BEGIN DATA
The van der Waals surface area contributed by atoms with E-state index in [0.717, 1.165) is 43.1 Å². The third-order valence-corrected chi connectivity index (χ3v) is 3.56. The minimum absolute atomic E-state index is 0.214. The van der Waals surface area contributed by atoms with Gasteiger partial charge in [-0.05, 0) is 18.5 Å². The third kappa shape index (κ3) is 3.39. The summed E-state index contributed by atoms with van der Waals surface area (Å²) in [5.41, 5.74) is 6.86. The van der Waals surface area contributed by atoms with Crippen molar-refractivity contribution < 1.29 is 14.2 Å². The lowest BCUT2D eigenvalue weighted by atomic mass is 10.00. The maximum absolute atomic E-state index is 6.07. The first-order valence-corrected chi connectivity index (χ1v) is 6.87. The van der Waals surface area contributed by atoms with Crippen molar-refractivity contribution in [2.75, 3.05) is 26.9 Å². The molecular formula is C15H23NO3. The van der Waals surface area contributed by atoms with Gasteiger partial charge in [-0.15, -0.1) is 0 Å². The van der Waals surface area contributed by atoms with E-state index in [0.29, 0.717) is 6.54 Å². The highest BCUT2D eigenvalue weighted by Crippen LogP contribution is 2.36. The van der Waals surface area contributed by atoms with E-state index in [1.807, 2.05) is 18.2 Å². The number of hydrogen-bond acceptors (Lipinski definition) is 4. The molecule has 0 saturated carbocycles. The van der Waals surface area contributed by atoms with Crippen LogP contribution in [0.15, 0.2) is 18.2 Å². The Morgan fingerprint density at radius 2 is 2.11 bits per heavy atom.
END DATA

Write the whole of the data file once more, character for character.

The van der Waals surface area contributed by atoms with E-state index in [0.717, 1.165) is 43.1 Å². The third-order valence-corrected chi connectivity index (χ3v) is 3.56. The minimum absolute atomic E-state index is 0.214. The van der Waals surface area contributed by atoms with Gasteiger partial charge in [-0.05, 0) is 18.5 Å². The third kappa shape index (κ3) is 3.39. The summed E-state index contributed by atoms with van der Waals surface area (Å²) in [5.41, 5.74) is 6.86. The van der Waals surface area contributed by atoms with Crippen molar-refractivity contribution < 1.29 is 14.2 Å². The lowest BCUT2D eigenvalue weighted by atomic mass is 10.00. The maximum absolute atomic E-state index is 6.07. The first-order valence-corrected chi connectivity index (χ1v) is 6.87. The van der Waals surface area contributed by atoms with Crippen molar-refractivity contribution in [2.75, 3.05) is 26.9 Å². The molecular formula is C15H23NO3. The van der Waals surface area contributed by atoms with Gasteiger partial charge in [-0.15, -0.1) is 0 Å². The van der Waals surface area contributed by atoms with E-state index in [0.29, 0.717) is 6.54 Å². The highest BCUT2D eigenvalue weighted by Crippen LogP contribution is 2.36. The van der Waals surface area contributed by atoms with E-state index in [1.807, 2.05) is 18.2 Å². The number of hydrogen-bond acceptors (Lipinski definition) is 4. The molecule has 0 saturated carbocycles. The van der Waals surface area contributed by atoms with Crippen LogP contribution in [0.15, 0.2) is 18.2 Å². The Morgan fingerprint density at radius 2 is 2.11 bits per heavy atom.